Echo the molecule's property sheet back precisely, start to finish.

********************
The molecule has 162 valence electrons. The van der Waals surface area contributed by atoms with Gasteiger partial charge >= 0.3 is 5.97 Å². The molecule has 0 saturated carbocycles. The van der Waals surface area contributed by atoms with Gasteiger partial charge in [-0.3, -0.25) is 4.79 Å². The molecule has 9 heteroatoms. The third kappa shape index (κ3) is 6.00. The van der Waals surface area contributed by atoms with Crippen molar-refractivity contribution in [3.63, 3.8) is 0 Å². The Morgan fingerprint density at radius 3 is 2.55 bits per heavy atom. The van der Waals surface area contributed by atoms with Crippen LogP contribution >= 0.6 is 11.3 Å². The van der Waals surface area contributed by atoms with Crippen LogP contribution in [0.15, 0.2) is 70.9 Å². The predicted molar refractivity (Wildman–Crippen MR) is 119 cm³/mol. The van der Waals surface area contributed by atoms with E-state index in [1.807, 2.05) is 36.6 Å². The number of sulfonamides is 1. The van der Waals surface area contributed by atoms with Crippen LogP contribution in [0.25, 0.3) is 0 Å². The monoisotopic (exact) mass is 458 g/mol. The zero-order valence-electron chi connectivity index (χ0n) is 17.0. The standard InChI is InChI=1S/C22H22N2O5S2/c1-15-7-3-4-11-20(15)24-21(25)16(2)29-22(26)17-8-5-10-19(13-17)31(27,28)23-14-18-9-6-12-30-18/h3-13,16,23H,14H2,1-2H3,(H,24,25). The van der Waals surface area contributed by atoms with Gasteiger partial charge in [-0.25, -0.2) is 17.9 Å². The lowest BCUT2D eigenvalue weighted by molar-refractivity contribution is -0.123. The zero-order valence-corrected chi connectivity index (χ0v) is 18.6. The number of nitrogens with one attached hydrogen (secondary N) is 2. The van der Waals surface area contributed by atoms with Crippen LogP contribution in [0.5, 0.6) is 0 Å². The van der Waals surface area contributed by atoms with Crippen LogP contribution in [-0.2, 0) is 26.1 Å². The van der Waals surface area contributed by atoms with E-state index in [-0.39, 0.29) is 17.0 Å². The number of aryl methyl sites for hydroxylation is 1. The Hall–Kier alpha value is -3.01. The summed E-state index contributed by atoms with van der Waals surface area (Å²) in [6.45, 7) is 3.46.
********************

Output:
The molecule has 162 valence electrons. The van der Waals surface area contributed by atoms with Gasteiger partial charge >= 0.3 is 5.97 Å². The molecule has 0 saturated carbocycles. The van der Waals surface area contributed by atoms with Gasteiger partial charge in [-0.3, -0.25) is 4.79 Å². The molecule has 9 heteroatoms. The third kappa shape index (κ3) is 6.00. The van der Waals surface area contributed by atoms with Crippen molar-refractivity contribution in [3.63, 3.8) is 0 Å². The Morgan fingerprint density at radius 3 is 2.55 bits per heavy atom. The van der Waals surface area contributed by atoms with Crippen LogP contribution >= 0.6 is 11.3 Å². The van der Waals surface area contributed by atoms with Crippen LogP contribution in [0.15, 0.2) is 70.9 Å². The predicted molar refractivity (Wildman–Crippen MR) is 119 cm³/mol. The van der Waals surface area contributed by atoms with E-state index in [1.807, 2.05) is 36.6 Å². The number of sulfonamides is 1. The van der Waals surface area contributed by atoms with Crippen LogP contribution in [0.25, 0.3) is 0 Å². The monoisotopic (exact) mass is 458 g/mol. The zero-order valence-electron chi connectivity index (χ0n) is 17.0. The standard InChI is InChI=1S/C22H22N2O5S2/c1-15-7-3-4-11-20(15)24-21(25)16(2)29-22(26)17-8-5-10-19(13-17)31(27,28)23-14-18-9-6-12-30-18/h3-13,16,23H,14H2,1-2H3,(H,24,25). The van der Waals surface area contributed by atoms with Gasteiger partial charge in [-0.25, -0.2) is 17.9 Å². The lowest BCUT2D eigenvalue weighted by molar-refractivity contribution is -0.123. The zero-order valence-corrected chi connectivity index (χ0v) is 18.6. The number of nitrogens with one attached hydrogen (secondary N) is 2. The van der Waals surface area contributed by atoms with Crippen LogP contribution in [0.5, 0.6) is 0 Å². The van der Waals surface area contributed by atoms with Crippen LogP contribution in [-0.2, 0) is 26.1 Å². The van der Waals surface area contributed by atoms with E-state index in [-0.39, 0.29) is 17.0 Å². The number of aryl methyl sites for hydroxylation is 1. The Hall–Kier alpha value is -3.01. The summed E-state index contributed by atoms with van der Waals surface area (Å²) in [6.45, 7) is 3.46.